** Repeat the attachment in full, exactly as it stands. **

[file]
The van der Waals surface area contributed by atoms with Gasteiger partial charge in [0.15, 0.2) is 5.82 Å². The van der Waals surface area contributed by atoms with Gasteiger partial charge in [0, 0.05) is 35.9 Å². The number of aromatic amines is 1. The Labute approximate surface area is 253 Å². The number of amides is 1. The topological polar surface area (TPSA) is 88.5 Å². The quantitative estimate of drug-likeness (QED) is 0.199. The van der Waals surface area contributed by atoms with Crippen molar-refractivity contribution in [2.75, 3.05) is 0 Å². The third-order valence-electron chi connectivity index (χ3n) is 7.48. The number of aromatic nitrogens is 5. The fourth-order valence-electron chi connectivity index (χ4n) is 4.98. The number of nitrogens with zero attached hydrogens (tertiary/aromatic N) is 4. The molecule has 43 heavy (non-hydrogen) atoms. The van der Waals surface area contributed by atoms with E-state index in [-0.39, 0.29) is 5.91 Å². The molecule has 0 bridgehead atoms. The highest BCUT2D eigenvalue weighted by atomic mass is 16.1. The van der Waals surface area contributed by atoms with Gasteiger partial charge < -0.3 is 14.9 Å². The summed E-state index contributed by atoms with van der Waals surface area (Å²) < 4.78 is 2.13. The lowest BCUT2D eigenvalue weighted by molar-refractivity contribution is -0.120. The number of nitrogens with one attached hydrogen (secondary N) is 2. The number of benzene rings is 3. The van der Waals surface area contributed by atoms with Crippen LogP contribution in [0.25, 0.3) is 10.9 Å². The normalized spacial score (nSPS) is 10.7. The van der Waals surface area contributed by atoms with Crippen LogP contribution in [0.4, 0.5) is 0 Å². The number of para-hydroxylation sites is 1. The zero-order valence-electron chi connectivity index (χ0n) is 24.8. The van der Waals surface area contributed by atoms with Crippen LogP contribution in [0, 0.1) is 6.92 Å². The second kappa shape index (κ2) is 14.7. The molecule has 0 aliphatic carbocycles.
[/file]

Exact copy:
The van der Waals surface area contributed by atoms with Gasteiger partial charge in [0.15, 0.2) is 5.82 Å². The van der Waals surface area contributed by atoms with Gasteiger partial charge in [0, 0.05) is 35.9 Å². The number of aromatic amines is 1. The Labute approximate surface area is 253 Å². The number of amides is 1. The topological polar surface area (TPSA) is 88.5 Å². The quantitative estimate of drug-likeness (QED) is 0.199. The van der Waals surface area contributed by atoms with Crippen molar-refractivity contribution in [2.75, 3.05) is 0 Å². The third-order valence-electron chi connectivity index (χ3n) is 7.48. The number of aromatic nitrogens is 5. The fourth-order valence-electron chi connectivity index (χ4n) is 4.98. The number of nitrogens with zero attached hydrogens (tertiary/aromatic N) is 4. The molecule has 43 heavy (non-hydrogen) atoms. The van der Waals surface area contributed by atoms with E-state index in [-0.39, 0.29) is 5.91 Å². The molecule has 0 bridgehead atoms. The highest BCUT2D eigenvalue weighted by atomic mass is 16.1. The van der Waals surface area contributed by atoms with Gasteiger partial charge < -0.3 is 14.9 Å². The summed E-state index contributed by atoms with van der Waals surface area (Å²) < 4.78 is 2.13. The lowest BCUT2D eigenvalue weighted by molar-refractivity contribution is -0.120. The number of nitrogens with one attached hydrogen (secondary N) is 2. The number of benzene rings is 3. The van der Waals surface area contributed by atoms with Crippen LogP contribution in [0.25, 0.3) is 10.9 Å². The normalized spacial score (nSPS) is 10.7. The van der Waals surface area contributed by atoms with Crippen LogP contribution in [0.4, 0.5) is 0 Å². The number of para-hydroxylation sites is 1. The zero-order valence-electron chi connectivity index (χ0n) is 24.8. The van der Waals surface area contributed by atoms with Crippen LogP contribution in [0, 0.1) is 6.92 Å². The second kappa shape index (κ2) is 14.7. The molecule has 0 aliphatic carbocycles.